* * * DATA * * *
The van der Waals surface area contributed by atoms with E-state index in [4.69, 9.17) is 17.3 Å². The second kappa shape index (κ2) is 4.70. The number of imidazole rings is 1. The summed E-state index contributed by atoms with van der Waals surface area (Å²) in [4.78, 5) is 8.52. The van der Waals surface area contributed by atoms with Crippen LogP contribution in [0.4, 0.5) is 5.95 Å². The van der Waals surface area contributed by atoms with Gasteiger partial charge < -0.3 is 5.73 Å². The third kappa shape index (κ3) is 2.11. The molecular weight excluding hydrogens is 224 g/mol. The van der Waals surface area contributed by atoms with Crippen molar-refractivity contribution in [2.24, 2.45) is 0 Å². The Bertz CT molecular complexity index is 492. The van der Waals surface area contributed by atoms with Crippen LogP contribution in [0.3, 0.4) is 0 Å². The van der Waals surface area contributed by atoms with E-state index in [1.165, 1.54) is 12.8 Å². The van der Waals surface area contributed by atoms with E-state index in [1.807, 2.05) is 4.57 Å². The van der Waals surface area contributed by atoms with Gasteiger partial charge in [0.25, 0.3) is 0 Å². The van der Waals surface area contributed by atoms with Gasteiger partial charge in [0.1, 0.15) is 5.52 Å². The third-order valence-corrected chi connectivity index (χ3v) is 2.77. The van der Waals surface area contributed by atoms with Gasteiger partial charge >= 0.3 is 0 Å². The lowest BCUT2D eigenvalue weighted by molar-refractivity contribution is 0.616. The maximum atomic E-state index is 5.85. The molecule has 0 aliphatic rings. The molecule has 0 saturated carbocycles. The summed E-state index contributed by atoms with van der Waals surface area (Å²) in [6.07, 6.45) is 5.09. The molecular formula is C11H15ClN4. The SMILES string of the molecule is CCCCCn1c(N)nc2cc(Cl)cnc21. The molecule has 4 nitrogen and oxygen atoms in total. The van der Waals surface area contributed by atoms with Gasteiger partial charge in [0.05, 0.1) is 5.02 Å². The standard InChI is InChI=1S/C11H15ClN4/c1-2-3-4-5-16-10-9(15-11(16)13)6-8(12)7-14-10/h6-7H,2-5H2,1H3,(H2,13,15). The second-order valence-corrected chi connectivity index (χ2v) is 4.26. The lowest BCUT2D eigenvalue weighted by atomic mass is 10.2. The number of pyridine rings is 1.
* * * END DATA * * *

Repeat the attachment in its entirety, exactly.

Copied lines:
The van der Waals surface area contributed by atoms with E-state index in [4.69, 9.17) is 17.3 Å². The second kappa shape index (κ2) is 4.70. The number of imidazole rings is 1. The summed E-state index contributed by atoms with van der Waals surface area (Å²) in [4.78, 5) is 8.52. The van der Waals surface area contributed by atoms with Crippen LogP contribution in [0.4, 0.5) is 5.95 Å². The van der Waals surface area contributed by atoms with Gasteiger partial charge < -0.3 is 5.73 Å². The third kappa shape index (κ3) is 2.11. The molecular weight excluding hydrogens is 224 g/mol. The van der Waals surface area contributed by atoms with Crippen molar-refractivity contribution in [2.24, 2.45) is 0 Å². The Bertz CT molecular complexity index is 492. The van der Waals surface area contributed by atoms with Crippen LogP contribution in [0.3, 0.4) is 0 Å². The van der Waals surface area contributed by atoms with E-state index in [1.165, 1.54) is 12.8 Å². The van der Waals surface area contributed by atoms with E-state index in [1.807, 2.05) is 4.57 Å². The van der Waals surface area contributed by atoms with Gasteiger partial charge in [0.25, 0.3) is 0 Å². The van der Waals surface area contributed by atoms with Gasteiger partial charge in [0.1, 0.15) is 5.52 Å². The third-order valence-corrected chi connectivity index (χ3v) is 2.77. The van der Waals surface area contributed by atoms with Gasteiger partial charge >= 0.3 is 0 Å². The lowest BCUT2D eigenvalue weighted by molar-refractivity contribution is 0.616. The maximum atomic E-state index is 5.85. The molecule has 0 aliphatic rings. The molecule has 0 saturated carbocycles. The summed E-state index contributed by atoms with van der Waals surface area (Å²) in [6.07, 6.45) is 5.09. The molecular formula is C11H15ClN4. The SMILES string of the molecule is CCCCCn1c(N)nc2cc(Cl)cnc21. The molecule has 4 nitrogen and oxygen atoms in total. The van der Waals surface area contributed by atoms with Gasteiger partial charge in [0.05, 0.1) is 5.02 Å². The standard InChI is InChI=1S/C11H15ClN4/c1-2-3-4-5-16-10-9(15-11(16)13)6-8(12)7-14-10/h6-7H,2-5H2,1H3,(H2,13,15). The second-order valence-corrected chi connectivity index (χ2v) is 4.26. The lowest BCUT2D eigenvalue weighted by atomic mass is 10.2. The number of pyridine rings is 1.